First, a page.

Ancient Gardens

When we decide to make gardens, sometimes a kind of madness creeps in, a single-mindedness that results in, for example, the beautiful Hanging Gardens of Babylon built in Iraq by Nebuchadnezzar II in 600 BCE to please his homesick wife. Historians tell us that evidence of pleasure gardens in Mesopotamia dates back 6000 years or so; but I am skeptical that humans have not always had the desire to shape the beauty of nature for their enjoyment and consolation.

Gardens are temporal and even a garden considered to the one of the Seven Wonders of the World can be left unrecorded and only available to us through the imaginations of artists. The illustration above is my favorite depiction of the Hanging Garden; it looks like a happy place, just the thing to make a woman longing for home make peace with a new world.

Gardening in relatively nearby Turkey was also an ancient practice. Enjoying the then-rich soil and availability of water, market gardens flourished for 1500 years. Large parts of Istanbul were planted with fruits and vegetables for the urban populace. These gardens, called bostan, were vast and faded away in the middle of the 20th century as demands of population growth squeezed out the famous strawberries, lettuce and figs to make way for human habitation.

Ancient gardening in India still amazes the world. The famous Mondore Gardens of Rajasthan were created by the flower-loving migrants from Central Asia who settled in Northern India after they fell in love with the Palash trees, covered with red flowers, and other exotics. They became devoted to the brightly colored lotuses that grew wild because of the abundant water that flowed from the Himalayas. Southern India?  A dozen famous names occur throughout our literature; for example, Shalimar, a household word–stunning with trees and water features. The grand garden alley here makes it clear that the  single-mindedness, the madness to create perfection apparently extended through many generations in India.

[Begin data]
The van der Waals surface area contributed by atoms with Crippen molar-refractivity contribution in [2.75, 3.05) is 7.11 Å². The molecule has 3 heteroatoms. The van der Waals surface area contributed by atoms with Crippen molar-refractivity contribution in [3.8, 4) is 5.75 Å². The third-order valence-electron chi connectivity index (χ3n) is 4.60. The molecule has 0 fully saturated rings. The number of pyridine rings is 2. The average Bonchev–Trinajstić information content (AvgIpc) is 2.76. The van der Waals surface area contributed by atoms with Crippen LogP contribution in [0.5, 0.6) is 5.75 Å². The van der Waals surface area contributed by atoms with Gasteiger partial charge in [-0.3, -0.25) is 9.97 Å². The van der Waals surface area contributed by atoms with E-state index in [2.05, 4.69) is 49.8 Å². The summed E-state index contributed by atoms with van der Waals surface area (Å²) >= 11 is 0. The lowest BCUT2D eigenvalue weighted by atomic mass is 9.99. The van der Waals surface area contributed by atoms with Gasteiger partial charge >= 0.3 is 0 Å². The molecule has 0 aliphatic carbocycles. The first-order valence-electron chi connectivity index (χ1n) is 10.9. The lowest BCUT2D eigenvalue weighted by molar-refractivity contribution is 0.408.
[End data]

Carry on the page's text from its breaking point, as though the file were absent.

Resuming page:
The gardens of Japan are so different from ours in their construction, yet my garden contains a surprising number of Japanese cultivars. The Japanese gardeners practiced botany at its highest level. Ancient Japanese gardens were first described in 720 AD in the Nihon Shoki, the first book of Japanese history. In the spring of 74 AD, that book tells the story of the Emperor putting carp into a pond and rejoicing; the animation of fish are now always a part of a Japanese garden. Not long after, another Emperor expanded the idea to a lake where he could take his favorite concubine to feast and bask in the beauty of the combination of water and plants. I have never toured a Japanese garden that did not contain a water feature.

As esoteric and, perhaps out of reach, Japanese gardens are, ancient Roman gardens are easy and friendly. The typical middle class Roman home included a garden and one we Americans can relate to. They did not use lawns, a very recent form of gardening madness. Their gardens were located in a courtyard in the middle of the house, very green and fragrant with herbs the Romans used for cooking. Bringing nature in–using it. It’s in our DNA; it’s part of being human.


“If you have a garden and a library, you have everything you need.” -Cicero

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